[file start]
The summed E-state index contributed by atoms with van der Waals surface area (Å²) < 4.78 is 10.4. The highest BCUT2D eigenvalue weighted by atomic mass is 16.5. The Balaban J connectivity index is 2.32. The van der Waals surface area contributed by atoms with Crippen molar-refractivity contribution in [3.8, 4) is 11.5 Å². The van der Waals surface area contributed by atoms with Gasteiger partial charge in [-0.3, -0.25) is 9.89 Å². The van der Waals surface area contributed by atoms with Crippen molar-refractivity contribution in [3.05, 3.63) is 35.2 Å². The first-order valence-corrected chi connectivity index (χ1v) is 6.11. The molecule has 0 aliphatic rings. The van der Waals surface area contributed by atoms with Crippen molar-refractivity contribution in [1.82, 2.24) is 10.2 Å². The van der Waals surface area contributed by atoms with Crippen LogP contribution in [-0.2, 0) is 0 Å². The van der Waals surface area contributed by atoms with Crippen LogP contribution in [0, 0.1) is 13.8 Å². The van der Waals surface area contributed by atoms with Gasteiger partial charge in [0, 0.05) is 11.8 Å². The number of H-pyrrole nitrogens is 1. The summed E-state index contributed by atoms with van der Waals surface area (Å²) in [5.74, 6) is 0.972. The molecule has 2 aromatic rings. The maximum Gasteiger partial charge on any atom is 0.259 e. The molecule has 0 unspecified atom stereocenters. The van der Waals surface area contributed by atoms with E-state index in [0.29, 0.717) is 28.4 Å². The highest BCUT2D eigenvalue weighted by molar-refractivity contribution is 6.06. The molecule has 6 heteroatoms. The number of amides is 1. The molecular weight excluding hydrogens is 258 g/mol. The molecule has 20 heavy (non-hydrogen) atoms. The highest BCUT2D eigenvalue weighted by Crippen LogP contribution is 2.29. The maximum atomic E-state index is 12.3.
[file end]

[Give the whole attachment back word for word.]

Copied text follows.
The summed E-state index contributed by atoms with van der Waals surface area (Å²) < 4.78 is 10.4. The highest BCUT2D eigenvalue weighted by atomic mass is 16.5. The Balaban J connectivity index is 2.32. The van der Waals surface area contributed by atoms with Crippen molar-refractivity contribution in [3.8, 4) is 11.5 Å². The van der Waals surface area contributed by atoms with Gasteiger partial charge in [-0.3, -0.25) is 9.89 Å². The van der Waals surface area contributed by atoms with Crippen molar-refractivity contribution in [3.05, 3.63) is 35.2 Å². The first-order valence-corrected chi connectivity index (χ1v) is 6.11. The molecule has 0 aliphatic rings. The van der Waals surface area contributed by atoms with Crippen molar-refractivity contribution in [1.82, 2.24) is 10.2 Å². The van der Waals surface area contributed by atoms with Crippen LogP contribution in [-0.2, 0) is 0 Å². The van der Waals surface area contributed by atoms with Crippen LogP contribution in [0, 0.1) is 13.8 Å². The van der Waals surface area contributed by atoms with Gasteiger partial charge in [0, 0.05) is 11.8 Å². The number of H-pyrrole nitrogens is 1. The summed E-state index contributed by atoms with van der Waals surface area (Å²) in [5.74, 6) is 0.972. The molecule has 2 aromatic rings. The maximum Gasteiger partial charge on any atom is 0.259 e. The molecule has 0 unspecified atom stereocenters. The van der Waals surface area contributed by atoms with E-state index in [0.29, 0.717) is 28.4 Å². The highest BCUT2D eigenvalue weighted by molar-refractivity contribution is 6.06. The molecule has 6 heteroatoms. The number of amides is 1. The molecular weight excluding hydrogens is 258 g/mol. The molecule has 20 heavy (non-hydrogen) atoms. The highest BCUT2D eigenvalue weighted by Crippen LogP contribution is 2.29. The maximum atomic E-state index is 12.3.